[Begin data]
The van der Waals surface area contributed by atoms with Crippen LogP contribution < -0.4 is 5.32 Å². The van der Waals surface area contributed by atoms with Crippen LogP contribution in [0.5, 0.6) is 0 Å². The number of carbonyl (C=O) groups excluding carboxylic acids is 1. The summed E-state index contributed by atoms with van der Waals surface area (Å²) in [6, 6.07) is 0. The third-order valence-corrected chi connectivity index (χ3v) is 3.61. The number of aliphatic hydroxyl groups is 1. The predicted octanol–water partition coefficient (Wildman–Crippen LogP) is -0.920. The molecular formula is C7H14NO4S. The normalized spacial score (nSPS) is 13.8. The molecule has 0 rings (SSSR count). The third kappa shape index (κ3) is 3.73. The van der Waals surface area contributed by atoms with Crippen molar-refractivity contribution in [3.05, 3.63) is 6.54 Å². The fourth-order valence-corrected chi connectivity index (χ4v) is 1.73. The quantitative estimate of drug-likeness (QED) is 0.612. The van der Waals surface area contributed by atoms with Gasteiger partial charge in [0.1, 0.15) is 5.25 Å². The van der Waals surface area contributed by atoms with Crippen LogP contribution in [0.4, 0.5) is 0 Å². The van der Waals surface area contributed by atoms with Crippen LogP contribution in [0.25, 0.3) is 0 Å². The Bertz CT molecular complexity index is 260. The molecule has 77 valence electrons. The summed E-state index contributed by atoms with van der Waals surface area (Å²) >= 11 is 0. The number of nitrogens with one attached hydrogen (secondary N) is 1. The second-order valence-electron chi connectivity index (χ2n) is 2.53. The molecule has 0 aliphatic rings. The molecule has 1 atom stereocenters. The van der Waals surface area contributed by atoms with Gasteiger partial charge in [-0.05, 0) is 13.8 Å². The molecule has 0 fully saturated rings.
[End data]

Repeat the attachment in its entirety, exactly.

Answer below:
The van der Waals surface area contributed by atoms with Crippen LogP contribution < -0.4 is 5.32 Å². The van der Waals surface area contributed by atoms with Crippen LogP contribution in [0.5, 0.6) is 0 Å². The number of carbonyl (C=O) groups excluding carboxylic acids is 1. The summed E-state index contributed by atoms with van der Waals surface area (Å²) in [6, 6.07) is 0. The third-order valence-corrected chi connectivity index (χ3v) is 3.61. The number of aliphatic hydroxyl groups is 1. The predicted octanol–water partition coefficient (Wildman–Crippen LogP) is -0.920. The molecular formula is C7H14NO4S. The normalized spacial score (nSPS) is 13.8. The molecule has 0 rings (SSSR count). The third kappa shape index (κ3) is 3.73. The van der Waals surface area contributed by atoms with Crippen molar-refractivity contribution in [3.05, 3.63) is 6.54 Å². The fourth-order valence-corrected chi connectivity index (χ4v) is 1.73. The quantitative estimate of drug-likeness (QED) is 0.612. The van der Waals surface area contributed by atoms with Gasteiger partial charge in [0.1, 0.15) is 5.25 Å². The van der Waals surface area contributed by atoms with Crippen LogP contribution in [0.4, 0.5) is 0 Å². The van der Waals surface area contributed by atoms with Crippen LogP contribution in [0.25, 0.3) is 0 Å². The Bertz CT molecular complexity index is 260. The molecule has 77 valence electrons. The summed E-state index contributed by atoms with van der Waals surface area (Å²) >= 11 is 0. The number of nitrogens with one attached hydrogen (secondary N) is 1. The second-order valence-electron chi connectivity index (χ2n) is 2.53. The molecule has 0 aliphatic rings. The molecule has 1 atom stereocenters. The van der Waals surface area contributed by atoms with Gasteiger partial charge in [-0.05, 0) is 13.8 Å². The molecule has 0 fully saturated rings.